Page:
Cecily Morrison – using technology to help change the world
“My aim is to build technologies that matter to people,” reads the closing sentence on Cecily Morrison’s website bio.
A researcher in Human-Computer Interaction (HCI) at Microsoft Research Cambridge, Morrison’s passion to help create technology that can solve real-world problems, is inspiring.
Part of the Human Experience and Design research group at Microsoft’s Cambridge facility, Morrison is currently working on a number of projects designed to break down barriers using technology.
One of these is Code Jumper – a programming language inclusive of children with visual disabilities, which uses distinctive physical objects to interact with the code. The other, Assess MS, is a system powered by Microsoft’s Kinect camera, which helps medical professionals more accurately diagnose the disease progression of patients with Multiple Sclerosis.
We were fortunate enough to spend some time with Cecily and ask her to share her experiences and what drives her to help make the world a better place.
What inspired you to pursue a career in science and technology?
I always really liked maths. My Father was an engineer, and he was big on girls doing maths and science. I started out studying math and economics at university, but then much to his chagrin, I studied anthropology! I actually found anthropology similar to maths, because it’s a very systematic way of looking at how culture shifts and the way people see things. We think of people and cultures as systems, in the same way we might think of number systems.
After studying anthropology I went off to do some research in Hungary. I ended up back, working with kids and teaching them about technology, before working on and receiving my PhD in computer science.
What are you currently working on?
Most of what I do now is somewhere in between straight technology and anthropology. I mainly work an AI systems, specifically on understanding how the algorithms we create mix with our human experiences, and how those two things bounce off of each other.
Everything that we do and all the underlying decisions that we make can be thought of as parameters that can change our experiences. I work on understanding how people work and how systems go together, and try and approach it in different ways.
STEM fields remain male-dominated. What are your thoughts on diversity, and the importance of role models in encouraging girls and young women to pursue STEM interests?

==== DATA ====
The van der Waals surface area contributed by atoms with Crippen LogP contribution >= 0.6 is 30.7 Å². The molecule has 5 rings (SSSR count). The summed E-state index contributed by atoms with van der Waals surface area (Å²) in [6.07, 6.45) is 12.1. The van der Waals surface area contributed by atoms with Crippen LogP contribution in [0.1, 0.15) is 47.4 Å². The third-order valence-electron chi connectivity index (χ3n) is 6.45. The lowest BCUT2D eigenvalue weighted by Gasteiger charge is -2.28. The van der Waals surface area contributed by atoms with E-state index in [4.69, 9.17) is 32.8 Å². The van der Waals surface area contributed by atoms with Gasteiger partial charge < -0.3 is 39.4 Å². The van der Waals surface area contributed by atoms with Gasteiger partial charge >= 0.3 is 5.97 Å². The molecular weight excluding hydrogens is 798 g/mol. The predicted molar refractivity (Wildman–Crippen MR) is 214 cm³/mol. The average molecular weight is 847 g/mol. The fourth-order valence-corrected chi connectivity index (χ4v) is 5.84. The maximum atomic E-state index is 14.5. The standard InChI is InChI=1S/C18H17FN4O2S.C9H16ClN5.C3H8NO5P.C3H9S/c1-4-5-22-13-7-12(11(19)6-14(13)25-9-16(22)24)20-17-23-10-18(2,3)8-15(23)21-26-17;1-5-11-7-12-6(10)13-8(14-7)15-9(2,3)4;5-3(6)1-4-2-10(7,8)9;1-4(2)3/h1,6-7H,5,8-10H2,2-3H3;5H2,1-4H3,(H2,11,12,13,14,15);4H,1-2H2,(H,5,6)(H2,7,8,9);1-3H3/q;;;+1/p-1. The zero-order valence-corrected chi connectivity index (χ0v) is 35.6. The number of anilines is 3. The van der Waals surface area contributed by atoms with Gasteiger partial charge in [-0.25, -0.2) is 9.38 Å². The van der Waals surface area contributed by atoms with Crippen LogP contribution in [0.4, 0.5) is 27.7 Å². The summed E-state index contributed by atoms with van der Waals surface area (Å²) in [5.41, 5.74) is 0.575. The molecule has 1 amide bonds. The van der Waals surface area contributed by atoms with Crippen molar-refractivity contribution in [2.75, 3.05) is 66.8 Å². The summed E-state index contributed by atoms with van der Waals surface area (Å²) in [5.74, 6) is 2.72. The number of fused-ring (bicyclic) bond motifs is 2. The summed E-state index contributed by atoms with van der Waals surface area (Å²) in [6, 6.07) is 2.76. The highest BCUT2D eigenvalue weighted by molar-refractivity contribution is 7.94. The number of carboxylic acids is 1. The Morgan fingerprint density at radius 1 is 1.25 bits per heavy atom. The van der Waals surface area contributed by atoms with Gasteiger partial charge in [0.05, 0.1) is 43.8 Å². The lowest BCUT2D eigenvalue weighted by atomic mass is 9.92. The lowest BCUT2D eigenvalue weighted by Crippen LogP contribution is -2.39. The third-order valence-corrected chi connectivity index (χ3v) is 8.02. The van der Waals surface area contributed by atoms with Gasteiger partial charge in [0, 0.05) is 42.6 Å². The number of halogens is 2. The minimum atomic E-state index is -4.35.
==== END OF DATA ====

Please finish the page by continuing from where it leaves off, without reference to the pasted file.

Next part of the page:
I think it’s incredibly important to have diversity. As someone working with AI systems, I look around the lab, and the things that I think I would do in an AI system and the things that some of my colleagues would do, are not the same. I believe that if you want to create technology that represents all people, you need all people to build that technology – I feel really passionate about that.
If you want to live in a different world, you can only create that different world by participating in it, and I think it’s super important for girls to understand that they can create this too – and you can only create this if you have the right skills.
What technology are you most passionate about?
I have a blind child so I’m super excited about the way that technology can make the world a more inclusive place, and I believe passionately that I can. I don’t think much about technology for myself, but when I have a child who I can see needs technology that doesn’t exist yet, I know that I want to be there building it for him.
What inspires you?
The fact that there are lots of passionate people out there. I think it’s really helpful for Microsoft to have someone at the very top like Satya, who is passionate about driving inclusive technology, and he’s raising the bar for accessibility. We demoed Torino to him two years ago, and he was like – ‘This has to happen.’ I feel very inspired by him. I remember him coming to our research lab and telling us to use Microsoft to make the world the place you think it should be, and i thought to myself – I can do that.